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Reader views: OBD scanners

It’s my view everyone should own an OBD scanner. My readers by and large are of the same view, as you can see here:

Michael Haworth I run one and use it on most trips to monitor transmission temp, exhaust gas temp, and DPF status. I often tow offroad and I adjust my throttle according to these temperatures.

Noreen Reeves 2011 FJ Cruiser….and I go 4wding. First week I dungled/crimped the first muffler off the manifold and it thru a code P0430. Replaced front n back O2 sensors and still code. So we’ve agreed it’s the crimp in the muffler (O2 in not equalling O2 out). 300k and 9 years later its still throwing the same code, but I cancel it with an UltraGauge. It can wait till the vehicle needs a new exhaust. Was glad I had the UltraGauge last year…160km out of Exmouth WA heading for home, vehicle thru a different code and went into limp mode. Limped 30km into phone reception and sourced the code (throttle body actuator power supply…later diagnosed as d.e.a.d.) which helped the roadside assist/towie cos we could limp drive it onto the tilt tray. In 40deg heat, a lot easier than pinching it!

Richard Archer I run an EDS on my 2007 TDI Jetta, as it has sticking variable vanes on the turbo, and will go into overboost limp over 2000rpm on the highway, which is usually when overtaking uphill. A quick reset as I drive, and it comes back to life. It does mean I stay at 104km/h on the obd gauge to keep it at bay. The speed readout is also absolutely gps accurate, so I can leave it in always. I monitor intake air temp, coolant temp, boost pressure and speed on the screen at all times.
I’ve read about the special code that allows me to buy a Jaycar reader and Torque Pro and let me look into my FZJ105 Cruiser, but haven’t bothered yet.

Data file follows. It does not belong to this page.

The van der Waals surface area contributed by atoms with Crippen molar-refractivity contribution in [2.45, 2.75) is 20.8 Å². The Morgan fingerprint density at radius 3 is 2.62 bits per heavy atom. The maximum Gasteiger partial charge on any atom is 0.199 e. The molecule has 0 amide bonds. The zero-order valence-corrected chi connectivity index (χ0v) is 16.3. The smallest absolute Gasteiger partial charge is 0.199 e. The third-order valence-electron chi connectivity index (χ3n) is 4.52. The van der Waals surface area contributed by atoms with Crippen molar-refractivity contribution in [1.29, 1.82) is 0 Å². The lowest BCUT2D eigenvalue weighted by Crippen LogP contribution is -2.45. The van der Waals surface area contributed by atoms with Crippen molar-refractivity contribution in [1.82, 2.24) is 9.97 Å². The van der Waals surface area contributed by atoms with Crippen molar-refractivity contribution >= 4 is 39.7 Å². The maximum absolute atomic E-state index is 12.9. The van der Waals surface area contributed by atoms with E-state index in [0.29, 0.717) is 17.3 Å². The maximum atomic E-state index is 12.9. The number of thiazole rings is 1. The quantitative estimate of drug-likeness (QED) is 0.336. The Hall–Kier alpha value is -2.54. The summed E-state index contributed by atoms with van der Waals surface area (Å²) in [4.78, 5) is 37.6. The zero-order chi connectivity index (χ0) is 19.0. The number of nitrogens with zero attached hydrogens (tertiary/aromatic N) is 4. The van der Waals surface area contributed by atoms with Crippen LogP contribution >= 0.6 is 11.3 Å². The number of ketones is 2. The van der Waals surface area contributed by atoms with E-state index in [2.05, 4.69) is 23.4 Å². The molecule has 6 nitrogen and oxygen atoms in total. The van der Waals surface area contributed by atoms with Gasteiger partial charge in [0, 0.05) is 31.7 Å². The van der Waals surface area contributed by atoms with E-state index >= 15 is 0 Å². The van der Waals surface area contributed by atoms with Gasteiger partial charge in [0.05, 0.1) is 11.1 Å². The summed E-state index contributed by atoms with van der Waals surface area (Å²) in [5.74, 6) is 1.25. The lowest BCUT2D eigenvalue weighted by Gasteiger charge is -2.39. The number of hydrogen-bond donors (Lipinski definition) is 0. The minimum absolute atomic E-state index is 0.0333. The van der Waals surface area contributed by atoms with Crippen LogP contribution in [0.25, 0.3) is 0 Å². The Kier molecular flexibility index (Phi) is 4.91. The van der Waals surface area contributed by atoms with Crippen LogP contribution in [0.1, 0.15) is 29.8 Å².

Matthew Perkins I run a Nissan Consult (ECUTalk) in my Patrol. I use it constantly. It’s helped me pick up when my injector pump had died, and also for testing/optimising of boost and EGT (in combination with boost and pyro gauges).
I can’t even begin to count the number of errors that have come up – some that are actually nothing – and clearing them off the dash and having the peace of mind to know what they were. It’s also allowed me to pull myself out of “limp mode” when one error came up that was a roll on problem from the IP going.

Tim Beevor I have one to adjust my tire sizes, transmission shift points, and deactivate the electronic swaybar disconnect so I can run it off whenever.
I’m still looking for one that turns off the ESC and Brake Lock Differential – But I can cut a wire or pull a fuse to achieve that

Peter Heuke I had a cheap Bluetooth unit for a few years.
It helped with a few diagnostic jobs that the dealers were happy to throw parts at, but not actually fix.
Really came in handy when the mother in law came to visit over Christmas. Her car would randomly go into limp mode due to an intermittent sensor issue. No one could spare the time to fix it and she was driving from Brisbane to Perth, not a trip you want to do in a car that struggles to do 80km/h.
So I bought a good OBD2 tool, taught her to read and clear codes and sent her on her way.
It only played up twice on the trip back west. But 5 minutes and the code reader and she was back on the road again.

Phil Gaukroger Scangauge on a 200series which was throwing turbo codes whenever I towed the caravan up a hill – rather dangerous situation but being able to clear the codes kept me rolling. (both turbos since been replaced). It also threw an EGR code and another code in low range once. Unmodified vehicle. Would never travel without a code reader.

Simon Brace They’re so cheap, I have a Bluetooth ELM327 from eBay which was about $12 which connects to the torque pro app which was $5 on the play store.